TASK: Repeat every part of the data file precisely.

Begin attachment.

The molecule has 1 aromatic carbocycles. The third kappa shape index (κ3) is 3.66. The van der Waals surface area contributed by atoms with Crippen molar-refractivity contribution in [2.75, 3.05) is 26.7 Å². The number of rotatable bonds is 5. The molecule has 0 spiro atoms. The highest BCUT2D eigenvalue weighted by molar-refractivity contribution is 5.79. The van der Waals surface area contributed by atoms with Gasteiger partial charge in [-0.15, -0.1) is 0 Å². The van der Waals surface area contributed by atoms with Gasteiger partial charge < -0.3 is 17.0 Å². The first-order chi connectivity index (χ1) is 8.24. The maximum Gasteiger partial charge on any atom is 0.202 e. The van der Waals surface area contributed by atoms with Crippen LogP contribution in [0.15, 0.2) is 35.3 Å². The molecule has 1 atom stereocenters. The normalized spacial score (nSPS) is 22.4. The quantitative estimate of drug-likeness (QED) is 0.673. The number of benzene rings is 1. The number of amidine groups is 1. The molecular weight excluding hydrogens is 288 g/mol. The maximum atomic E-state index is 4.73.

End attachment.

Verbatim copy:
The molecule has 1 aromatic carbocycles. The third kappa shape index (κ3) is 3.66. The van der Waals surface area contributed by atoms with Crippen molar-refractivity contribution in [2.75, 3.05) is 26.7 Å². The number of rotatable bonds is 5. The molecule has 0 spiro atoms. The highest BCUT2D eigenvalue weighted by molar-refractivity contribution is 5.79. The van der Waals surface area contributed by atoms with Gasteiger partial charge in [-0.15, -0.1) is 0 Å². The van der Waals surface area contributed by atoms with Gasteiger partial charge < -0.3 is 17.0 Å². The first-order chi connectivity index (χ1) is 8.24. The maximum Gasteiger partial charge on any atom is 0.202 e. The van der Waals surface area contributed by atoms with Crippen LogP contribution in [0.15, 0.2) is 35.3 Å². The molecule has 1 atom stereocenters. The normalized spacial score (nSPS) is 22.4. The quantitative estimate of drug-likeness (QED) is 0.673. The number of benzene rings is 1. The number of amidine groups is 1. The molecular weight excluding hydrogens is 288 g/mol. The maximum atomic E-state index is 4.73.